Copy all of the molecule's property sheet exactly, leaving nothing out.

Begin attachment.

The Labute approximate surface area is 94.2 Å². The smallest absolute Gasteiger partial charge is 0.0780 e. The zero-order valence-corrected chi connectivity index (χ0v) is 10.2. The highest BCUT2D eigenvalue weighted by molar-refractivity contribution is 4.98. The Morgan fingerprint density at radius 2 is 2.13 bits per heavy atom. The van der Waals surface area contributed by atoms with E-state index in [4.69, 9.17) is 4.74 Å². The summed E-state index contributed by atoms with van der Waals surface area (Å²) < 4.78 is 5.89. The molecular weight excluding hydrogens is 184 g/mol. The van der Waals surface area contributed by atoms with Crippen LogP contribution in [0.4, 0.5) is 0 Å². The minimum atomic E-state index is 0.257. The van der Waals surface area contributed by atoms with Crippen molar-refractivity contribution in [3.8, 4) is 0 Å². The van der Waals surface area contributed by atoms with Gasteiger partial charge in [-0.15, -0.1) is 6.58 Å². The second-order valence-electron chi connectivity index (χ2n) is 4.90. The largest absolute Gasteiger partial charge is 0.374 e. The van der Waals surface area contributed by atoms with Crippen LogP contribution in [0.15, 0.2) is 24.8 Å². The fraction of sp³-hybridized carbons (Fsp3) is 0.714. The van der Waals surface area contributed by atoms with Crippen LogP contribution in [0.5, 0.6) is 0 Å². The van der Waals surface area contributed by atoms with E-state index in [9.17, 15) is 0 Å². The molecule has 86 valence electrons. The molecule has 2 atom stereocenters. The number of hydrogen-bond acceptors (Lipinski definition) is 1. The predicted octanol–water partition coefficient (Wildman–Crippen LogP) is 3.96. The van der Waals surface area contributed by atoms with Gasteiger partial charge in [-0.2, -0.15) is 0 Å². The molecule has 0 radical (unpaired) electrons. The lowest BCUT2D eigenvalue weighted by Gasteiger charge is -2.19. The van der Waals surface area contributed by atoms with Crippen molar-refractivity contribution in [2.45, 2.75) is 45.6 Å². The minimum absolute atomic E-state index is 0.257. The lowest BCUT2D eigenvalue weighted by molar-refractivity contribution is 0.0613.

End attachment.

The Labute approximate surface area is 94.2 Å². The smallest absolute Gasteiger partial charge is 0.0780 e. The zero-order valence-corrected chi connectivity index (χ0v) is 10.2. The highest BCUT2D eigenvalue weighted by molar-refractivity contribution is 4.98. The Morgan fingerprint density at radius 2 is 2.13 bits per heavy atom. The van der Waals surface area contributed by atoms with E-state index in [4.69, 9.17) is 4.74 Å². The summed E-state index contributed by atoms with van der Waals surface area (Å²) < 4.78 is 5.89. The molecular weight excluding hydrogens is 184 g/mol. The van der Waals surface area contributed by atoms with Crippen LogP contribution in [0.4, 0.5) is 0 Å². The minimum atomic E-state index is 0.257. The van der Waals surface area contributed by atoms with Crippen molar-refractivity contribution in [3.8, 4) is 0 Å². The van der Waals surface area contributed by atoms with Gasteiger partial charge in [-0.15, -0.1) is 6.58 Å². The second-order valence-electron chi connectivity index (χ2n) is 4.90. The largest absolute Gasteiger partial charge is 0.374 e. The van der Waals surface area contributed by atoms with Crippen LogP contribution in [0.15, 0.2) is 24.8 Å². The fraction of sp³-hybridized carbons (Fsp3) is 0.714. The van der Waals surface area contributed by atoms with Crippen LogP contribution in [0.5, 0.6) is 0 Å². The van der Waals surface area contributed by atoms with E-state index in [9.17, 15) is 0 Å². The molecule has 86 valence electrons. The molecule has 2 atom stereocenters. The number of hydrogen-bond acceptors (Lipinski definition) is 1. The predicted octanol–water partition coefficient (Wildman–Crippen LogP) is 3.96. The van der Waals surface area contributed by atoms with Gasteiger partial charge in [-0.2, -0.15) is 0 Å². The molecule has 0 radical (unpaired) electrons. The lowest BCUT2D eigenvalue weighted by Gasteiger charge is -2.19. The van der Waals surface area contributed by atoms with Crippen molar-refractivity contribution in [2.45, 2.75) is 45.6 Å². The minimum absolute atomic E-state index is 0.257. The lowest BCUT2D eigenvalue weighted by molar-refractivity contribution is 0.0613.